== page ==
Let's Get Dynamic
As I wrote in Are You Deprecated, I've been making a valiant effort to shake off my antiquated Web page coding habits, which date back to the days of Notepad and Netscape 0.9. With most of my more horrendous old practices now behind me, I've turned to looking for solutions to display problems in new places. Hence my recent, if belated, arrival in the land of Dynamic HTML and fancier CSS. If, like me, your main focus is graphics and publishing, with just a secondary need to create and maintain Web sites, then the good news is that you can use these to quickly add snappy, modern functionality to your pages without making it your life's work.
What got me going in this direction was, as is often the case, the need to solve a specific problem. The articles I lay out on Graphics.com typically employ lots of images, either of screen shots or of design examples. I had been using the venerable target="_blank" to create a new browser window to display these. But as well as being on the W3C deprecation death list, the increase in suppression of intrusive browser pop ups has made this a very unfriendly approach, as well providing little control over how the enlarged image displays.
Matters came to a head when I began coding the recent Creative Experimentation With Picture Fonts tutorial, which employed 20 screens to show how to use symbol fonts creatively. The detail in the screen shots needed to be available to the reader, and yet I didn't want to clutter the page with huge versions of them. Creating 20 popups was more than I could face, so off I went, trolling for solutions.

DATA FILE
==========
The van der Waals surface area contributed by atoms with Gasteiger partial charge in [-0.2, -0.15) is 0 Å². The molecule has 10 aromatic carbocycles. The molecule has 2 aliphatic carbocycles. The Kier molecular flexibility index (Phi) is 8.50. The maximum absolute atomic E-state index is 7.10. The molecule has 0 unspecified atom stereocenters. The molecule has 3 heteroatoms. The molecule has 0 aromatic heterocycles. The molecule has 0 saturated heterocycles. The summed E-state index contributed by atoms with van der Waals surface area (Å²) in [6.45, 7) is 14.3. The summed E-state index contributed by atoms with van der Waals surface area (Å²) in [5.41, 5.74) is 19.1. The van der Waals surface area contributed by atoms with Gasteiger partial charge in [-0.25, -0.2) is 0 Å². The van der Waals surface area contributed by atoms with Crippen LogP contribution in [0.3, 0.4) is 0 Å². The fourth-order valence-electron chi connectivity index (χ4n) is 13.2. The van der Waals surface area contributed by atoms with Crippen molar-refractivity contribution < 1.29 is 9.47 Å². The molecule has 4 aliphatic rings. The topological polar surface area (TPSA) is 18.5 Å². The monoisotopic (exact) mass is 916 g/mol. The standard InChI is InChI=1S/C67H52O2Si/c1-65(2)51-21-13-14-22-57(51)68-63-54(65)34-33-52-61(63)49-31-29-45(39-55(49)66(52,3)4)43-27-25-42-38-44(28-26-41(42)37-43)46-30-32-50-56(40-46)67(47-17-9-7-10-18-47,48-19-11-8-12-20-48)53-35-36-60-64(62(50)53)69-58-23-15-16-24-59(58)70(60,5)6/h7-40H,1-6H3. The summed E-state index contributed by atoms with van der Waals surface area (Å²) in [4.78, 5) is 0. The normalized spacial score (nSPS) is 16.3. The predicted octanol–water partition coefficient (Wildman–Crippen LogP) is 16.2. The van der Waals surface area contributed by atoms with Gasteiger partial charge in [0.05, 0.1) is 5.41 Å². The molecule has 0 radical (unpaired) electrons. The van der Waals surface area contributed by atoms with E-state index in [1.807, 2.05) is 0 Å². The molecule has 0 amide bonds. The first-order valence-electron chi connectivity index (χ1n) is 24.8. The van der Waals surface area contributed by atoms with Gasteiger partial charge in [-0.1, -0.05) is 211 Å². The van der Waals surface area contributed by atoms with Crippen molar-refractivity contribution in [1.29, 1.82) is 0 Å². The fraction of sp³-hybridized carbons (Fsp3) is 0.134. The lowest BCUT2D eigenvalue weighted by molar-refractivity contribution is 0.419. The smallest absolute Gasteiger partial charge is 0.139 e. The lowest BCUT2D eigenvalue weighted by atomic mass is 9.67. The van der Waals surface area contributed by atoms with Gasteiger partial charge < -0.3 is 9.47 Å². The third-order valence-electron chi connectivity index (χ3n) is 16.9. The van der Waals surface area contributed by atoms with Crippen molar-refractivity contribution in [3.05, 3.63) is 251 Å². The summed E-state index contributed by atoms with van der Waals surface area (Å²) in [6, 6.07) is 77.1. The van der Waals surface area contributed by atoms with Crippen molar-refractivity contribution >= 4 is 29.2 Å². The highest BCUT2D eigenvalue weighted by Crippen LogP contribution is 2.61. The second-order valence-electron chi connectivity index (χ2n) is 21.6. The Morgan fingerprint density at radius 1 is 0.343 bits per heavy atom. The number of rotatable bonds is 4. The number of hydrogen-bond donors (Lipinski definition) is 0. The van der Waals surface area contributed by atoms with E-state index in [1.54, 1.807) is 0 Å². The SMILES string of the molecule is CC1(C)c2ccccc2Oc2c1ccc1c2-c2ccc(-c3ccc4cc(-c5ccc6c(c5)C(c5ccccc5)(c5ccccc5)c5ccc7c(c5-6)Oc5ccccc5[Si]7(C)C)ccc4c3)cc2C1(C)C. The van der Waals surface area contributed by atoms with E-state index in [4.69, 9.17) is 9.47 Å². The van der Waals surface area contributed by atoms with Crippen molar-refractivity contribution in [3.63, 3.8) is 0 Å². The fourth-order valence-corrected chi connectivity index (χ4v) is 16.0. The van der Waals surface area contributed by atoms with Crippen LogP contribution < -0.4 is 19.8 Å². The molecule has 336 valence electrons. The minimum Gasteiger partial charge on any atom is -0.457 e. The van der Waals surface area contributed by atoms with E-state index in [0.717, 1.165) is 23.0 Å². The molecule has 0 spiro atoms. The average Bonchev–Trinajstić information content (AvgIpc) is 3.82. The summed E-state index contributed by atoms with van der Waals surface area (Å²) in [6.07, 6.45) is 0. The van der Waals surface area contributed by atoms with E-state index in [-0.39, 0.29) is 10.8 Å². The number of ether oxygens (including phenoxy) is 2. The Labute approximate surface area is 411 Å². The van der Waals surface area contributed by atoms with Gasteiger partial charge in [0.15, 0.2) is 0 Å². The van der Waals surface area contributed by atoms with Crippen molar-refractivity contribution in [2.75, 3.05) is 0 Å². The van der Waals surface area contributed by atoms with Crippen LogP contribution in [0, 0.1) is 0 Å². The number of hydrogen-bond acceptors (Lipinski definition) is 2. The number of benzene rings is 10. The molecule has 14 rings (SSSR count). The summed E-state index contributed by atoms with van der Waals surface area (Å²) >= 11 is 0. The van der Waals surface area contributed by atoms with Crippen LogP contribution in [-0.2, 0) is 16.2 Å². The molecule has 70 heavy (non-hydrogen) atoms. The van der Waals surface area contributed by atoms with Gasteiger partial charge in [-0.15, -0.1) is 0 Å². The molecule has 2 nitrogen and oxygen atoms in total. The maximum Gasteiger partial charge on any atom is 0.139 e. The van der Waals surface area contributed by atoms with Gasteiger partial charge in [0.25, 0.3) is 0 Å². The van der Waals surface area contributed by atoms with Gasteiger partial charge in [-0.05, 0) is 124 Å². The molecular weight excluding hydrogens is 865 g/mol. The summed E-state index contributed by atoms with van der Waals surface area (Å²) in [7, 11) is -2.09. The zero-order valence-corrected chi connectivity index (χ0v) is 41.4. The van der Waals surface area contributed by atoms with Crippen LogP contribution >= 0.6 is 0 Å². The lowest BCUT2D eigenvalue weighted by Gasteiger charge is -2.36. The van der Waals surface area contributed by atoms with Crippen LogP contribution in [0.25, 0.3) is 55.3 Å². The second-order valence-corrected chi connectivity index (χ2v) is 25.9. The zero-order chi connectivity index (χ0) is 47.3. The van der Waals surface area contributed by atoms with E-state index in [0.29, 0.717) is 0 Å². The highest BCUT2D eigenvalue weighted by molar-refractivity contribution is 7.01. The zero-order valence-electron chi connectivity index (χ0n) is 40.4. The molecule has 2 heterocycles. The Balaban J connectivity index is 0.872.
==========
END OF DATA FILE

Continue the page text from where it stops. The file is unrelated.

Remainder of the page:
When it comes to new Web site techniques, I prefer to start with code snippets that are close to what I'm after, and then puzzle through how to tweak them. After a few dead ends I came across a site that many readers will no doubt be familiar with, Dynamic Drive, where I immediately experienced that pleasant "kid in a candy store" feeling, poking through the many handy examples. Lo and behold, there was the very thing I was after, a CSS Popup Image Viewer. Implementing this was as simple as adding the provided CSS styles and using the example HTML markup on the page. A few adjustments to the default styles and the result was the approach used in the Picture Fonts tutorial. Trivial for full-time site designers, perhaps, but it made my day.
These new directions have put some of the fun back into coding pages and I hope made the resulting viewing experience more enjoyable for visitors. If you're not already doing so, perhaps it's time you put a little dynamic zip into your pages?